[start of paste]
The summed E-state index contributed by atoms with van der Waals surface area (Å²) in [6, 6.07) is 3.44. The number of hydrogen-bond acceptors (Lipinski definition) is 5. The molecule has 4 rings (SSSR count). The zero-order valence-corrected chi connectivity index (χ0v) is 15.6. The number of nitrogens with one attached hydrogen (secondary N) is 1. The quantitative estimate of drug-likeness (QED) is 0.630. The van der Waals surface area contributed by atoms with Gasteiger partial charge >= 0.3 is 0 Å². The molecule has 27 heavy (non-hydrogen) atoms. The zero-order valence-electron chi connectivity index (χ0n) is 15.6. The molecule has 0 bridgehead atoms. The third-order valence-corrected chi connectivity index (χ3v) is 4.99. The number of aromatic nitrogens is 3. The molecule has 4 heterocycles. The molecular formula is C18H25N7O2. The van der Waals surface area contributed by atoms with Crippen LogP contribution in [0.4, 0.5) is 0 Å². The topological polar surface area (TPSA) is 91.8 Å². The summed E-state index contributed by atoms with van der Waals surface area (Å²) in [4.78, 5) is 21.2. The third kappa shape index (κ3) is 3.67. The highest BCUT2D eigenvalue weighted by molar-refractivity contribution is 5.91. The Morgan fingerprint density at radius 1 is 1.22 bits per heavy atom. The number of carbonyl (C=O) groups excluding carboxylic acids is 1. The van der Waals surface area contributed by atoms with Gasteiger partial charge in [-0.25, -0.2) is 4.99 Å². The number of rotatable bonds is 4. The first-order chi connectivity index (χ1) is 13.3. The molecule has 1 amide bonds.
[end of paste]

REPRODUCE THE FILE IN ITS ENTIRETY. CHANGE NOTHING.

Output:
The summed E-state index contributed by atoms with van der Waals surface area (Å²) in [6, 6.07) is 3.44. The number of hydrogen-bond acceptors (Lipinski definition) is 5. The molecule has 4 rings (SSSR count). The zero-order valence-corrected chi connectivity index (χ0v) is 15.6. The number of nitrogens with one attached hydrogen (secondary N) is 1. The quantitative estimate of drug-likeness (QED) is 0.630. The van der Waals surface area contributed by atoms with Gasteiger partial charge >= 0.3 is 0 Å². The molecule has 27 heavy (non-hydrogen) atoms. The zero-order valence-electron chi connectivity index (χ0n) is 15.6. The molecule has 0 bridgehead atoms. The third-order valence-corrected chi connectivity index (χ3v) is 4.99. The number of aromatic nitrogens is 3. The molecule has 4 heterocycles. The molecular formula is C18H25N7O2. The van der Waals surface area contributed by atoms with Crippen LogP contribution in [0.4, 0.5) is 0 Å². The topological polar surface area (TPSA) is 91.8 Å². The summed E-state index contributed by atoms with van der Waals surface area (Å²) in [4.78, 5) is 21.2. The third kappa shape index (κ3) is 3.67. The highest BCUT2D eigenvalue weighted by molar-refractivity contribution is 5.91. The Morgan fingerprint density at radius 1 is 1.22 bits per heavy atom. The number of carbonyl (C=O) groups excluding carboxylic acids is 1. The van der Waals surface area contributed by atoms with Gasteiger partial charge in [-0.25, -0.2) is 4.99 Å². The number of rotatable bonds is 4. The first-order chi connectivity index (χ1) is 13.3. The molecule has 1 amide bonds.